Paul McCartney's 25 greatest songs, ranked
15 June 2022, 09:32
Even after The Beatles, Paul McCartney knocked out more classic singles than we can count.
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There are few singers or songwriters who can come close to Sir Paul McCartney.
By the end of the 1960s he'd already changed music forever in just a few short years as one quarter of The Beatles.
- The Beatles' 20 greatest songs ever, ranked
- The story of The Beatles' last ever concert
- QUIZ: How well do you know Paul McCartney?
And in the 50 years since he's kept at it.
As a solo star, in partnership with his first wife Linda, as the leader of Wings, or in collaboration with everyone from Michael Jackson and Stevie Wonder to Rihanna and Kanye West, Macca just hasn't stopped.
We All Stand Together
AKA 'The Frog Song' or 'The Frog Chorus', 'We All Stand Together' is maybe the most over-maligned song in the whole of Paul McCartney's back catalogue.
The song featured on the 1984 animated film Rupert and the Frog Song, and the Frog Chorus credited on the label is actually The King's Singers and the choir of St Paul's Cathedral.
People use 'The Frog Song' as a stick with which to beat McCartney but
- It's a song written for a kids' movie – it's not meant to be 'Revolution #9'
- It's wonderfully-produced by George Martin
- It's actually a lovely, catchy tune
Ebony and Ivory
Another track that often gets the Macca-bashers out in force, and yes, the clumsy ode to racial harmony ("Ebony and ivory live together in perfect harmony / Side by side on my piano keyboard, oh Lord, why don't we?") is a little cringe, but this duet between Paul McCartney and Stevie Wonder also has its heart absolutely in the right place.
It was Macca's first high-profile post-Beatles hookup (before his duets with Michael Jackson and the rest), and with the undeniable star power behind it, it topped the charts both the UK and US on its release in 1982.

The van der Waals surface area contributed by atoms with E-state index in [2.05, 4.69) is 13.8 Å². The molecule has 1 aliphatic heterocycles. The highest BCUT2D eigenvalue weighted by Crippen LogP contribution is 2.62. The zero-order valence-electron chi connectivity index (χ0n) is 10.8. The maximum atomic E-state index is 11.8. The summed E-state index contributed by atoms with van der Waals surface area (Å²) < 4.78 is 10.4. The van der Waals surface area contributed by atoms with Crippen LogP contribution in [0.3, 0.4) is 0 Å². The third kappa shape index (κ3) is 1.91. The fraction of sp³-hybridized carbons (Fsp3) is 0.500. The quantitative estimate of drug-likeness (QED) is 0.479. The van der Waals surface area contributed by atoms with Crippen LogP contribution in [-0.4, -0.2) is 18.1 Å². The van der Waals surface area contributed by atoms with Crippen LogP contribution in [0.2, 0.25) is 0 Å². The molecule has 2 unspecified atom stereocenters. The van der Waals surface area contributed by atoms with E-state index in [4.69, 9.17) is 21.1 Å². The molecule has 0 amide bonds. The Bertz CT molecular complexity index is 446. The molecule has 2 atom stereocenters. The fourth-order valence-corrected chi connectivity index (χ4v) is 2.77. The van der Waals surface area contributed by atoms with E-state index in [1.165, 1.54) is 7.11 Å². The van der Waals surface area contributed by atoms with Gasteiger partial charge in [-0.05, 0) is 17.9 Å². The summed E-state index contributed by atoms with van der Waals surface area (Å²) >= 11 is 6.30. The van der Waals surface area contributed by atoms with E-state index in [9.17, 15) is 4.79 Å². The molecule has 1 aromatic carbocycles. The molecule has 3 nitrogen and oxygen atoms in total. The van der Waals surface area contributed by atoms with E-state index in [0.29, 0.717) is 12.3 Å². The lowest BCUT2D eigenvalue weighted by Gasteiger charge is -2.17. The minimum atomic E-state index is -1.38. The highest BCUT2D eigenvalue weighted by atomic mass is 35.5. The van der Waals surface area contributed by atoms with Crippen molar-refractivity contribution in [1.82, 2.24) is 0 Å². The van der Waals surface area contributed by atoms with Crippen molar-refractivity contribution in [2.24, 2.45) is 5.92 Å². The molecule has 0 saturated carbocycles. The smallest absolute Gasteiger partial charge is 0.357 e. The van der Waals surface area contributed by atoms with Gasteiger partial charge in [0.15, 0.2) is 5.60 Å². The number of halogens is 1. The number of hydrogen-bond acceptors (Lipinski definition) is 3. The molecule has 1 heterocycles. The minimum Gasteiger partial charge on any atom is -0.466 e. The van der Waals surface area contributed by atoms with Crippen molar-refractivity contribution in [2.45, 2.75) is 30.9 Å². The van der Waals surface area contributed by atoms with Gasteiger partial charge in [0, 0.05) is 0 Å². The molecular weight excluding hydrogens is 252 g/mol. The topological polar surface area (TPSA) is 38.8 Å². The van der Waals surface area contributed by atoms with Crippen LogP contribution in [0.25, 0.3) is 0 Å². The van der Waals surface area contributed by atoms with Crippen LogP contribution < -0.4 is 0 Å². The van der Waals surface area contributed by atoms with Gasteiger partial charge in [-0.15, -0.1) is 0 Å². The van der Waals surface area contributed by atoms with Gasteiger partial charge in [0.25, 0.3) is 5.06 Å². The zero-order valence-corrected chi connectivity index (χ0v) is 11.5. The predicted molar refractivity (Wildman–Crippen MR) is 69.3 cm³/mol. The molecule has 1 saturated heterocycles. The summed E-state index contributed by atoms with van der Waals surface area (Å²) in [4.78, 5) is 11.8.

Much of Paul McCartney's greatest music was recorded with George Martin, and it's fair to say that no other producer quite scaled those heights with Macca, but one who came close was Radiohead's regular studio man Nigel Godrich.
Macca actually hooked up with Godrich on Martin's recommendation, and they spent a year and a half putting together one of McCartney's many late-career highlights, 2005's Chaos and Creation in the Backyard – the first album Paul didn't produce or co-produce himself in 20 years.
A standout was the lead single and opener 'Fine Line' – a top 20 hit that sounded fresh but also recaptured some of McCartney's 70s vibe, finding him in an exceedingly fine voice.
Listen To What The Man Said
McCartney had long-stopped being a Beatle by the mid-1970s, and he made another break with the past when he left Apple for Wings' fourth studio album Venus & Mars, and signed with Capitol.
It built on the massive, band-making success of Band on the Run, with this lead single 'Listen To What The Man Said', going to number one in the US and number 6 in the UK.
Macca knew the song had potential, but struggled to get it right in the studio till he enlisted jazz star Tom Scott, whose first-take saxophone pulled the whole thing together.
After his return to guitar rock form in the 1990s and stately, classic work in the 2000s, Macca has gone full throttle in the 2010s, leaping from collaboration to collaboration, and experiment to experiment.
The decade didn't start that way, with McCartney's 2012 album Kisses on the Bottom being stuffed with trad standards, but the follow-up NEW was just that. It was executive produced by Giles 'son of George' Martin, with assists from new faces Mark Ronson, Ethan 'son of Glyns' John and Paul Epworth.
The Ronson-produced lead single and title track summed it up – catchy, classic Macca sounds given a 21st century sheen so it can rub shoulders with anyone on radio.
The World Tonight
Paul McCartney had his critical (and commercial) ups and downs after the Beatles in the 1970s and especially the 1980s. For every well-received album, there was one where some felt he was treading water, or failing to keep up with the times.
That all changed in the 1990s. As well as Paul's wildly experimental albums with Youth as The Fireman relighting his creativity, The Beatles released their Anthology TV show, albums and book, and Britpop hit the peak of its wave, with everyone namechecking the songwriting prowess of Lennon and McCartney.
At just the right time, Paul McCartney released Flaming Pie in 1997, a few years in the making, which was his biggest album for 15 years, only kept off the top spot by the Spice Girls Spice.
Its second track and second single was the bang-on-the-moment 'The World Tonight', with its twanging guitars and Macca's vocals sounding pure Britpop.